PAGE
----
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@StefanScherer StefanScherer commented Jun 15, 2017

@clnperez As Phil mentioned I'm more searching for a way to remote copy/clone a tag or manifest without pulling the image (or images which is eg. not possible for Windows images if running through a Linux Docker host).

My steps to reproduce the situation is this.

Trying to create a manifest from a manifest list which only has one platform in it works:

$ ~/Downloads/docker-darwin-amd64 manifest create stefanscherer/ngrokd:prod stefanscherer/ngrokd:staging
INFO[0000] Retrieving digests of images...              

This also can be pushed afterwards.

Trying to create a manifest from a multiarch manifest list does not work:

$ docker manifest create stefanscherer/winspector:prod stefanscherer/whoami:latest
INFO[0000] Retrieving digests of images...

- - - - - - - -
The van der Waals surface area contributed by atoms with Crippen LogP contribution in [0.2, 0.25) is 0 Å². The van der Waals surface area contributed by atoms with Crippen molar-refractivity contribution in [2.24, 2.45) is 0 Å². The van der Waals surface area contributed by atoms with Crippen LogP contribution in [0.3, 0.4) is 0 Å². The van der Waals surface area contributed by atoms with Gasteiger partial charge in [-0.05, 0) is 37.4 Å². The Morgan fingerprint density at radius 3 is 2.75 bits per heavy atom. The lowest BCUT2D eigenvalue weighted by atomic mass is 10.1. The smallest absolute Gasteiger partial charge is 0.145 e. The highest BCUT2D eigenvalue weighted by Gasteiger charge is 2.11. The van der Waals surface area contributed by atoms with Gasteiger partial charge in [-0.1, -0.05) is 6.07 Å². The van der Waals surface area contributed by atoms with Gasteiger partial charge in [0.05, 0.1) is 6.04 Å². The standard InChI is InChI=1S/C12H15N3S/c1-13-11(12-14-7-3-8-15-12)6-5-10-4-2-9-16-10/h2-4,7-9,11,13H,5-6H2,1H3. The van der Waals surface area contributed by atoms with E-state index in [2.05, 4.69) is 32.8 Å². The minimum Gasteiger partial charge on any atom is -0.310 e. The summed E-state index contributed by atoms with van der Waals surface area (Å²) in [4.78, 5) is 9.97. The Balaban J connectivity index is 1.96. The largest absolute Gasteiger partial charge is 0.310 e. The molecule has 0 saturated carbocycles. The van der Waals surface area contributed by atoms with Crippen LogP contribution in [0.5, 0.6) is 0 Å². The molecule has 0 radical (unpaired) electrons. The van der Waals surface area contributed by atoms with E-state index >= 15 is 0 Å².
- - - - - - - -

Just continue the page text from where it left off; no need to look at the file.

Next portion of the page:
You specified a manifest list entry from a digest that points to a current manifest list. Manifest lists do not allow recursion.

So a "copy" or "clone" command would describe the step better than a "create" command.

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@clnperez clnperez commented Jun 15, 2017

Thanks for the clarification @StefanScherer. That's not a bug so much as an unintended use-case. ;) I feel like we should start a list of "Features to add once this PR is in." I'm seeing a lot of cool things go into @estesp's manifest tool lately (which are exciting, b/c that means we're getting closer to multi-arch usage in the wild).

@clnperez clnperez force-pushed the clnperez:manifest-cmd branch from 81f1bb3 to e34188d Jun 15, 2017
@AceHack
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@AceHack AceHack commented Jan 31, 2018

Are there plans to support the yml like file format from manifest-tool?

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@AceHack AceHack commented Jan 31, 2018

Also is there any plan to be able to update manifests one at a time? For instance, I have builds for windows and Linux and they do not have any dependencies on each other so when one finishes I just want it to go create/update it's own subtag under the main tag. Each build process can be isolated in this way.